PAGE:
"The Greater Good" brought the three-episode arc of Team Sparty's initial mission in Spartacus: Vengeance to a heart-pounding climax. Spartacus and crew took aim at their biggest Roman target yet in a sequence that appeared to stretch the show's budget for special effects, new sets, and fake blood, and damn, did they pull it off. And if that weren't enough, the episode featured the reunion of Oenomaus and Ashur, a harrowing sequence in which secrets years in hiding came out and altered key character relationships forever.
3. 30 Rock, Season 6 Episode 8 – "The Tuxedo Begins"
Proving that it's still got some wind in its sails even past its hundredth episode, 30 Rock embraced its most joyously goofy instincts with this four-years-late (or five months early, depending on how you look at it) Dark Knight parody, wherein Liz gradually becomes Heath Ledger's Joker and Jack Batman over the course of twenty deliriously absurd minutes, with a climactic rooftop confrontation that would make Chris Nolan proud. Even Jenna's romance with the cross-dressing Paul, a story I thought had a near-supernatural ability to destroy all comedy in episodes past, found a new angle that actually made me laugh out loud. Funniest sitcom episode of 2012 so far.
2. Fringe, Season 4 Episode 12 – "Welcome to Westfield"
A huge, twisty, ambitious disaster film in every way except for not being feature-length, "Welcome to Westfield" is my favorite episode of Fringe's fourth season and on my shortlist of best episodes of the series. Our heroes happen to be in exactly the wrong town at exactly the wrong time as it begins to blink out of existence, its city limits warped in space and time such that leaving is literally impossible. It only gets worse when horrifying, psychotic semi-humans with multiple faces on one head begin attacking as Walter and crew desperately try to figure out what's happening and how to save themselves and the few remaining townspeople from the consuming nothingness.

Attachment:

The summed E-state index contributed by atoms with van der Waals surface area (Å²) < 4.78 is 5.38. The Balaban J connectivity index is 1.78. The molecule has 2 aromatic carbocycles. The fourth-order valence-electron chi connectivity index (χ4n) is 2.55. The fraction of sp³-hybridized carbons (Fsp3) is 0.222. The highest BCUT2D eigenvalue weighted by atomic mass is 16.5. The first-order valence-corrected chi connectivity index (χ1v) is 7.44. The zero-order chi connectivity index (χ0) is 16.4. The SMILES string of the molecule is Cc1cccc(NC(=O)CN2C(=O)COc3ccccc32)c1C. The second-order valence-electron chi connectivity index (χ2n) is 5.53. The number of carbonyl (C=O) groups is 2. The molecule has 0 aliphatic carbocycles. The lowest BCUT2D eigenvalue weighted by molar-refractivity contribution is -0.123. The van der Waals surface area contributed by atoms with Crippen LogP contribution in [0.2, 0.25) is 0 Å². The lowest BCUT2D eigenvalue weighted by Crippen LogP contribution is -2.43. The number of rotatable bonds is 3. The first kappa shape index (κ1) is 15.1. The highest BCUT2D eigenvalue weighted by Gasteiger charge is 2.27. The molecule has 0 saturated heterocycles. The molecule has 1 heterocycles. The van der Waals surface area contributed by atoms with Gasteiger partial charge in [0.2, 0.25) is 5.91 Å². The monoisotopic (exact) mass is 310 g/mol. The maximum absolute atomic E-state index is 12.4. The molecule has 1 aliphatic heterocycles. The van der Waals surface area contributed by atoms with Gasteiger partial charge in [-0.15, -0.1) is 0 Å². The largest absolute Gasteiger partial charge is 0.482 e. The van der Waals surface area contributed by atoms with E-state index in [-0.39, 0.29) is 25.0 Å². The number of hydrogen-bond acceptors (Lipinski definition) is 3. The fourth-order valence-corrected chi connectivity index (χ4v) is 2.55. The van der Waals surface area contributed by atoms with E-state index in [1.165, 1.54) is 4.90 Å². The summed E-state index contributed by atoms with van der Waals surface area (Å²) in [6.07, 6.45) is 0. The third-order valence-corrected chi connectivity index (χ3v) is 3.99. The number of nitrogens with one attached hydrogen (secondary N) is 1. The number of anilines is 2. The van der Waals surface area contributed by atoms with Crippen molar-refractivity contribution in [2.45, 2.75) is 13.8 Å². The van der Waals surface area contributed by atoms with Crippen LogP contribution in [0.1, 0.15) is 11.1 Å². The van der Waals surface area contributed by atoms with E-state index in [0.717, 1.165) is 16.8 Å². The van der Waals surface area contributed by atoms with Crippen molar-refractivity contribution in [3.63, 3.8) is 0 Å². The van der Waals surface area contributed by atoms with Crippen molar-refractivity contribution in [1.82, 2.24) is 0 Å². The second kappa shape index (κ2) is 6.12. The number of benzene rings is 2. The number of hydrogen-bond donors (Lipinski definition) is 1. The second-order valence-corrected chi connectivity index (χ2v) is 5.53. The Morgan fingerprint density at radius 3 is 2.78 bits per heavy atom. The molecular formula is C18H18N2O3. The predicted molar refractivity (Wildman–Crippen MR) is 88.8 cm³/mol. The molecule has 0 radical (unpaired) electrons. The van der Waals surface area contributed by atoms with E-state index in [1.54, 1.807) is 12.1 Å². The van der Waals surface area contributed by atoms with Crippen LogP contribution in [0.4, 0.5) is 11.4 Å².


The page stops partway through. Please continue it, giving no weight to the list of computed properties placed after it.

The production values are awesome, the action scenes intense, the whole thing huge and imaginative and massive in scale and better than almost any actual disaster film I've seen in years (talking to you, 2012!). But even amongst all this, the otherwise standalone episode still finds time to advance the season arcs of its central heroes, particularly Olivia, as memories of the lost blue universe begin flooding their way back into her mind. When you mix the epic and the intimate this well, that's just spectacular television.
1. Spartacus, Season 2 Episode 5 – "Libertus"
If "Libertus" were the tenth episode of Spartacus: Vengeance rather than its fifth, it might just go down as one the best, most utterly climactic season finales I've ever seen. I don't know that I would place it above Spartacus: Blood and Sand's finale, "Kill Them All," but if not it's just one small step down. I can't even believe they did something this goddamn huge just five episodes in. As is, its place at the season's midpoint speaks to the depth of Spartacus showrunner Steven DeKnight's ambition and sweeping vision for this project.
I know I'm being purposefully vague as hell, but for real, what goes down at the end of this episode is some of the most insane shit I've seen on television in years, and I don't want to give anything away lest any unconverted reading this take my word and catch up on this great show down the line. I'll just say that it's huge, fiery, violent, destructive, contains the deaths of no less than three major characters in a five-minute span, and generally had me gaping awestruck at what was unfolding before me. A truly badass sequence that I'm dying to see whether or not this show can ever top again.